Population Growth and Climate Change

Today I read an interesting article in the Bulletin of Atomic Scientists, addressing a way to slow climate change – reproductive rights.  A neglected climate strategy: Empower women, slow population growth

Ms. Mazur presents an interesting case and analysis, one that I largely agree with.  However, I would like to see some more solid numbers behind this.  Even ballpark figures could give us an idea of comparative costs and benefits.  For example, earning a college degree typically results in almost double the lifetime income earned.  ($1.2 million to $2.1 million). 

If smaller families equates to greater investment in children (PDF), then having smaller families will lead to a more educated population, and a more educated population tends to lead to fewer children.  (This relationship is not necessarily causal, but countries with higher levels of education tend to have smaller families.  It could be because there is less need for extra hands “on the farm” per say, and is probably somewhat related.) 

I would also have liked to see the cost of attaining the reducing in unwanted pregnancies (lets assume it costs $5 / year, and at 200 million pregnancies, that would be $1 billion per year), then compare it to the benefits stated in the article: higher levels of education for the parent, reduced death from childbirth, lower risk of STD’s (assuming condom use or abstinence), lower levels of consumption and hence lower GHG emissions. 

Now, since the focus is on climate change, I’ll look at some numbers for carbon costs.  Today, the European Markets were trading at ~14 euros per ton (~$20/ton).  The EIA (~1/2 way down the page) has for Africa listed current emissions of 1 metric ton per capita in 2006, staying flat to 2030.  China, by comparison is at 4.6 in 2006, rising to 8.0 by 2030.   Taking this 1 metric ton, and comparing it with the carbon markets, a reduction of 200 million pregnancies would cost $4 billion, or 4 times the cost of reducing unwanted pregnancies.  This number swells if you think of future projections.  Namely, if these reductions were all assumed for China alone in 2030, it would be $32 billion assuming carbon prices remained at their current levels (not at all likely), or about 32 times the cost.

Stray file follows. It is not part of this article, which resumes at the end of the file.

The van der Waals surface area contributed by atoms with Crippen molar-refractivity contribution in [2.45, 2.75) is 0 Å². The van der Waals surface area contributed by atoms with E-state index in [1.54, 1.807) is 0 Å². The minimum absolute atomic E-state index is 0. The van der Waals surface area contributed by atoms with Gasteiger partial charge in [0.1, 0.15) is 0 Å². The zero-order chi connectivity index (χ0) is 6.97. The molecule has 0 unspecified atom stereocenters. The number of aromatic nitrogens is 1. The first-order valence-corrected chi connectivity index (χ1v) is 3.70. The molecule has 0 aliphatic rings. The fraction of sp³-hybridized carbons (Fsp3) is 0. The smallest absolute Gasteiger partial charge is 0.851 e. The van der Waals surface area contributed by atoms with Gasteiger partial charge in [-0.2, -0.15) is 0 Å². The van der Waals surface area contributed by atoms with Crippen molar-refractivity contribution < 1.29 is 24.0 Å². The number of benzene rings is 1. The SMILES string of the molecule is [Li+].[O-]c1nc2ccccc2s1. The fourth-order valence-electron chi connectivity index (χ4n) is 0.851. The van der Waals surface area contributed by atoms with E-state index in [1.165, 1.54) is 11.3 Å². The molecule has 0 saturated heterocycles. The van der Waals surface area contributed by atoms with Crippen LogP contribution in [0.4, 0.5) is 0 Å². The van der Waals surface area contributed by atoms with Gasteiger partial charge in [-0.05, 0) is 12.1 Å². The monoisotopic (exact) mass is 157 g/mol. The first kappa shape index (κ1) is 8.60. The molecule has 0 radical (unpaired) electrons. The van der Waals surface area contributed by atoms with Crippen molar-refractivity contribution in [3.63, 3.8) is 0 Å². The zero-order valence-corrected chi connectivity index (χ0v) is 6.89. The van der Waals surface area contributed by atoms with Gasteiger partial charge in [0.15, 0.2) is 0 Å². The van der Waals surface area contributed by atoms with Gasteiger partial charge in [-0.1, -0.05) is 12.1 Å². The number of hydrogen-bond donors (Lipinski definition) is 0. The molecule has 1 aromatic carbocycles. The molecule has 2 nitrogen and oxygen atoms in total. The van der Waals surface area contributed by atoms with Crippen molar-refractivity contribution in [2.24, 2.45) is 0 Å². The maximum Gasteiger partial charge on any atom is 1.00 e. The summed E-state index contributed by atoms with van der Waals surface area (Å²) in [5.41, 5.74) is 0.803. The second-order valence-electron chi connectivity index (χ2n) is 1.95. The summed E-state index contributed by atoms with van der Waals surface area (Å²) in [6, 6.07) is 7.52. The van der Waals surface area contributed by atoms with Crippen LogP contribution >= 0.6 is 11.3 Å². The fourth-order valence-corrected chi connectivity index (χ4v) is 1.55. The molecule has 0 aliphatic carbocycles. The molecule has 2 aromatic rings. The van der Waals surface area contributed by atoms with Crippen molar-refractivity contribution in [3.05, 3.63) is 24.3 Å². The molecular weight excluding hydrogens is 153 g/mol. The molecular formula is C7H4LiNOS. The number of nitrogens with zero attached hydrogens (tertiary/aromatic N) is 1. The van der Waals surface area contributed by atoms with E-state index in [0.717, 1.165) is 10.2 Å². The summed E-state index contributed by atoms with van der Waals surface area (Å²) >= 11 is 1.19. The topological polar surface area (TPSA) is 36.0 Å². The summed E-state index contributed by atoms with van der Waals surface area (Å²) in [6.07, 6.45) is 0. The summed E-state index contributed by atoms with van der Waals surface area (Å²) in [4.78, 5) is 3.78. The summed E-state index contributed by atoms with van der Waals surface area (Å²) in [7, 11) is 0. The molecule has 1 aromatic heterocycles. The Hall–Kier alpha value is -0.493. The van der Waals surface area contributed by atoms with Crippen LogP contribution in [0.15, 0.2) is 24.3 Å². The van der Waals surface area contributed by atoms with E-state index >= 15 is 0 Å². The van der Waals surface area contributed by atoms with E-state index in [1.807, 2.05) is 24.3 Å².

Lets put this into perspective.  A quick look at a carbon offset aggregator (Ecobusinesslinks), shows an average price of around $15.00 per ton through a variety of measures (some such as carbon offsets through reforestation may not deliver, as carbon sinks need to remain in place for ~70 years to get their claimed value).  This generates around the same value as the market-based value above (or ~4 – 32 times the cost of preventing unwanted population growth).  Similarly, a 277 kw system is projected to save 11.7 million tons of emissions over 25 years.  Taking about $1 per watt, this installation would cost $300,000.  Over the 25 years, it comes out to about $39 per ton of emissions reductions (or twice what carbon is currently trading for on the markets).

By doing this back of the envelope calculations, I believe I have made the case that Ms. Mazur’s argument does hold up when some rough numbers are thrown in.  To address climate change, we should look at all solutions.  Addressing population growth is one way to do this, that may also have a multitude of other benefits, not strictly related to climate change alone.


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